So we are sinners saved by grace who walk in the light, and who are purified by the blood of Jesus. Of course, we continue to sin. We are not perfected yet.

The author of 1 John continues, “If we confess our sins, He is faithful and just and will forgive us our sins and purify us from all unrighteousness. If we claim we have not sinned, we make Him out to be a liar and His Word has no place in our lives.” (1 John 1:9-10) He goes on to state that he is writing this so that they “will not sin.” (1 John 2:1)

So, we are saints by virtue of the fact that we confess our sins; and Jesus faithfully out of His justice forgives us our sins and makes us righteous.

Thank You, Lord for Your awesome gift of salvation and sanctification. In Jesus’ Name, amen!

 

 

What I Have, I Give (by Carley Evans)


A man lame from birth is carried every day to the gate called Beautiful so people entering the temple complex are able to see him; and he is able to beg. Seeing John and Peter, he asks for help. Peter commands, “Look at us.” (Acts 3:4, HCSB) The lame beggar looks at Peter and John expecting a hand-out. Instead, Peter tells the man, “I don’t have silver or gold, but what I have I give you: In the Name of Jesus Christ the Nazarene, get up and walk!” (Acts 3:6)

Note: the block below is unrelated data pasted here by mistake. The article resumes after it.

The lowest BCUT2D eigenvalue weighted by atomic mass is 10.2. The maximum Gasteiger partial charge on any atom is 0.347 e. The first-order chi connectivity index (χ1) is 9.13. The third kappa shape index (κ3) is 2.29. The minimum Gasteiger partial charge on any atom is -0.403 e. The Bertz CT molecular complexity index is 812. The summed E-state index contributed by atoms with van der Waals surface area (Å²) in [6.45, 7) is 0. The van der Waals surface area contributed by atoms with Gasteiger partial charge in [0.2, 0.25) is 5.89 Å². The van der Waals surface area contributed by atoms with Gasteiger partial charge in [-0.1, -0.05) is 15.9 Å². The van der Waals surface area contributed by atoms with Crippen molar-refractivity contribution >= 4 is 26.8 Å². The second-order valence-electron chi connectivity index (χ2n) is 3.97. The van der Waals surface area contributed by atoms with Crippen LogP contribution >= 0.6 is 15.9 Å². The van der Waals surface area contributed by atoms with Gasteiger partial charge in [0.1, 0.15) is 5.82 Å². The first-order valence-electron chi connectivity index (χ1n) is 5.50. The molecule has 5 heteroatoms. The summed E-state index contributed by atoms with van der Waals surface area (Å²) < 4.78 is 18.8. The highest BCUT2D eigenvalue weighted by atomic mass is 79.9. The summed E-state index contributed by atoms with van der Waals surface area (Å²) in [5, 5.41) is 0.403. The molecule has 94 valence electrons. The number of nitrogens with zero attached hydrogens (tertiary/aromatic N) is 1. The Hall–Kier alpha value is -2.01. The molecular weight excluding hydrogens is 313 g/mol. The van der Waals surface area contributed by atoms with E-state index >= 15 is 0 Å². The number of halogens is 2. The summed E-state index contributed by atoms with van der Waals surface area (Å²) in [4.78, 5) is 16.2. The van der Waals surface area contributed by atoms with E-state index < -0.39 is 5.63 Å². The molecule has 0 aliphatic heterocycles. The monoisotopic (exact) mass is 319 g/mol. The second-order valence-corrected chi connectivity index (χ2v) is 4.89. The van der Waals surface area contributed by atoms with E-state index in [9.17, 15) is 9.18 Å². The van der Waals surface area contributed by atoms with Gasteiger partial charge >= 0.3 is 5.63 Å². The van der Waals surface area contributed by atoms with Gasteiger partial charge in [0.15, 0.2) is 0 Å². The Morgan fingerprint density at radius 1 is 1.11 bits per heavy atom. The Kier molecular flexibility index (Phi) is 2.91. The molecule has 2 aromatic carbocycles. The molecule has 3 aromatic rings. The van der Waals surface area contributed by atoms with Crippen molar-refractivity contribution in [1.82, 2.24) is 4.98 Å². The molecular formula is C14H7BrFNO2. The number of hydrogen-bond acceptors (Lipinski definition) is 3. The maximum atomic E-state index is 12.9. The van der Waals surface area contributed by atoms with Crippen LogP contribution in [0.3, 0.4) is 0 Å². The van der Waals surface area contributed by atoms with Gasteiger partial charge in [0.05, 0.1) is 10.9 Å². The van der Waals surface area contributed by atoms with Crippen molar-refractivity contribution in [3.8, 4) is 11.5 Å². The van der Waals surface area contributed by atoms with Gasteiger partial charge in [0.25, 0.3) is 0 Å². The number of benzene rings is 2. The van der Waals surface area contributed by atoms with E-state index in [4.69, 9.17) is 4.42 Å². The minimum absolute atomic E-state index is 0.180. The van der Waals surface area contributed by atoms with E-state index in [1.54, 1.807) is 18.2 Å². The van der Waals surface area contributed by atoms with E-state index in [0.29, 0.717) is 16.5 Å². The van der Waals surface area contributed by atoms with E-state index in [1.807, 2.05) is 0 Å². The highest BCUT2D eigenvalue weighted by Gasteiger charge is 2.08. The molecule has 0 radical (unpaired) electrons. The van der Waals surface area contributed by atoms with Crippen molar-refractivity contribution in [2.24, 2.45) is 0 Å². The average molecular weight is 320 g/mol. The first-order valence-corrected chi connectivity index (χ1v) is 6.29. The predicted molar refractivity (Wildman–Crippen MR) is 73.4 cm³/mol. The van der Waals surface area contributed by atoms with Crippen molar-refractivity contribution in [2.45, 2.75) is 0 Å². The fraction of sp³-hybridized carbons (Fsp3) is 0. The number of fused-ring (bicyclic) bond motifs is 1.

I can imagine the man looking at Peter with some disgust and certainly disappointment. He may know the Name of Jesus the Nazarene; he also may be thinking only of his empty stomach and his aching body. Notice he does not take Peter’s hand or even reach up for him; rather Peter takes the lame beggar by the right hand, and raises him up. “At once his feet and ankles become strong.” (Acts 3:7) When the man realizes his legs are strong, then”he jumps up, stands, and starts to walk, and he enters the temple complex with [John and Peter] — walking, leaping, and praising God.” (Acts 3:8)

Recall it is “by faith in [Jesus’] Name; His Name makes this man strong.” Peter tells the crowd gathering in the temple complex, “So the faith that comes through [Jesus] gives [this man] this perfect health in front of all of you.” (Acts 3:16)

So what does Peter give to the lame beggar? Healing? No. In a sense, Peter loans him faith. Through Peter’s belief, the man’s body is made whole. Once healed, the man finds a faith of his own, leaping and praising God for himself.

“I don’t have silver or gold, but what I have, I give you.” (Acts 3:6)